The process for selecting Kansas Supreme Court justices should be changed.
Why? There are many reasons but let’s take a look at a few of the more important ones.
1 — The members of the nominating commission are selected by the Kansas Bar and the governor. The governor appoints four non-attorneys to the commission. Kansas attorneys vote for the other five members. Of the 1.7 million voters in Kansas, only about 6,000 attorneys can actually be involved in the vote for five members.
The citizens of Kansas, who are subject to the rulings of appointed justices, are ignored by the “process” and they have no input whatsoever. Only attorneys and the governor are involved. This is what used to be called the “good old boys club.”
2 — The so-called process is done in secret. The votes of the Kansas Supreme Court Nominating Commission are secret. The public can learn of the pool of applicants and the three chosen by the Commission, but cannot discover which commissioners voted for or against which applicants. The open meeting rules do not apply to the Commission.
3 — Those supporting this closed system refer to it as the “merit system,” as though merit and qualifications are the basis for their actions. Hardly.
Just one example: From the list of 9,000 attorneys in Kansas that may be qualified to serve on the Kansas Supreme Court, the nominating commission selected three attorneys to recommend to then Gov. Bill Graves.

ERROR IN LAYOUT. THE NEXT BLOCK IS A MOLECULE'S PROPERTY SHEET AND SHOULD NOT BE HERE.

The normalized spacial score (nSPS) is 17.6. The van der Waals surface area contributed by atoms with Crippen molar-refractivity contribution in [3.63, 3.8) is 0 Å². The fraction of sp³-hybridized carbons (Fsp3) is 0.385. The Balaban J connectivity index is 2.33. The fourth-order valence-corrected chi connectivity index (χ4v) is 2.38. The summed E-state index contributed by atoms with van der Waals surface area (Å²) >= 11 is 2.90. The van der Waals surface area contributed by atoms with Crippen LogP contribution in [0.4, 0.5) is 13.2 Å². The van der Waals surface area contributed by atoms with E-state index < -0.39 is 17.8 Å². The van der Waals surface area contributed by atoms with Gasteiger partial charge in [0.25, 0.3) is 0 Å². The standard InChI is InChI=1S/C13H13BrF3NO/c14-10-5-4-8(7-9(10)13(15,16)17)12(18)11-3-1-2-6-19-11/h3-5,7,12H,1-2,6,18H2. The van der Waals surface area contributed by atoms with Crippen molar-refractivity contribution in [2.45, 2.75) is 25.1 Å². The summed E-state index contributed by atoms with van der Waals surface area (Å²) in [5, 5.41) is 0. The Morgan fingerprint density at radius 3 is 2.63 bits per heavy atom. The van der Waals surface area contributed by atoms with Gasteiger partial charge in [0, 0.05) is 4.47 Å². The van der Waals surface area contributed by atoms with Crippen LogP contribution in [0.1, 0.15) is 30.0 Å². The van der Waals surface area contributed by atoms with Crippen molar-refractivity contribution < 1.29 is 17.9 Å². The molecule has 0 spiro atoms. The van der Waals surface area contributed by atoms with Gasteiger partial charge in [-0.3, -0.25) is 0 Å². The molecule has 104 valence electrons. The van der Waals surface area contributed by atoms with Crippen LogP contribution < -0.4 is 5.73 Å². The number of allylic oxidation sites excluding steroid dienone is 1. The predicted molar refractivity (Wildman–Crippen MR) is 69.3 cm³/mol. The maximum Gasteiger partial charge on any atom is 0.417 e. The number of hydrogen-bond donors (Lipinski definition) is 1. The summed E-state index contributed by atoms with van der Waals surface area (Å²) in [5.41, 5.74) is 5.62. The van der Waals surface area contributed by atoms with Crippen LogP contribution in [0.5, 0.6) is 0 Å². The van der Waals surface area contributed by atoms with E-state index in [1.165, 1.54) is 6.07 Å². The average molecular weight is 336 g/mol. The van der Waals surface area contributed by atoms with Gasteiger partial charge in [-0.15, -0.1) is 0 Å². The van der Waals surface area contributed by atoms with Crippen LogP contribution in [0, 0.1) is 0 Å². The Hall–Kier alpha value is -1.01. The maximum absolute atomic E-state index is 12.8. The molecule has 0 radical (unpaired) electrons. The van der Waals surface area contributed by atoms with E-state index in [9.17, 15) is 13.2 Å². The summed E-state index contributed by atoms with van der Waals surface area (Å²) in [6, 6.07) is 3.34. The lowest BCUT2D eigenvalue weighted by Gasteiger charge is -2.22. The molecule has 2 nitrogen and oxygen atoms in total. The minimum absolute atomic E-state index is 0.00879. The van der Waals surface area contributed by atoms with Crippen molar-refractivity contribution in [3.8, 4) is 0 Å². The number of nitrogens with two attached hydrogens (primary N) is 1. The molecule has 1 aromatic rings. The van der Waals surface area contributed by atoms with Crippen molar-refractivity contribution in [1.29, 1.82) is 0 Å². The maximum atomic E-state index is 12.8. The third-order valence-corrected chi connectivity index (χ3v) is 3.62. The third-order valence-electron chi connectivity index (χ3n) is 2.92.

Amazingly, one of them, Lawton Nuss, was a close personal friend of then Gov. Bill Graves. Imagine the coincidence that a close friend of the governor’s just happened to be one of the finalists. Merit system or “good old boy” system? You decide. Oops. Sorry, you the citizen can’t decide because you have been eliminated from the process.
Some say the “merit system” is not political. After reading this scenario, you can decide if the process is political or not!
4 — Supporters of the current process say the “merit system” keeps special interests from being involved in the process. Special interests? Like the citizens. Like the voters.
The current process eliminates open and public scrutiny of candidates for justices. The only special interest here is the special interests of attorneys and the current sitting judges to keep their position on the court.
Not one Kansas Supreme Court judge has ever been removed from the court because of a vote for no retention.
However, it is my belief that many of the justices would have never been appointed in the first place if the public, the citizens or their elected representatives, had been involved.
The courts and many justices are taking the law into their own hands. The process in Kansas needs to be changed. The people must be involved in the process.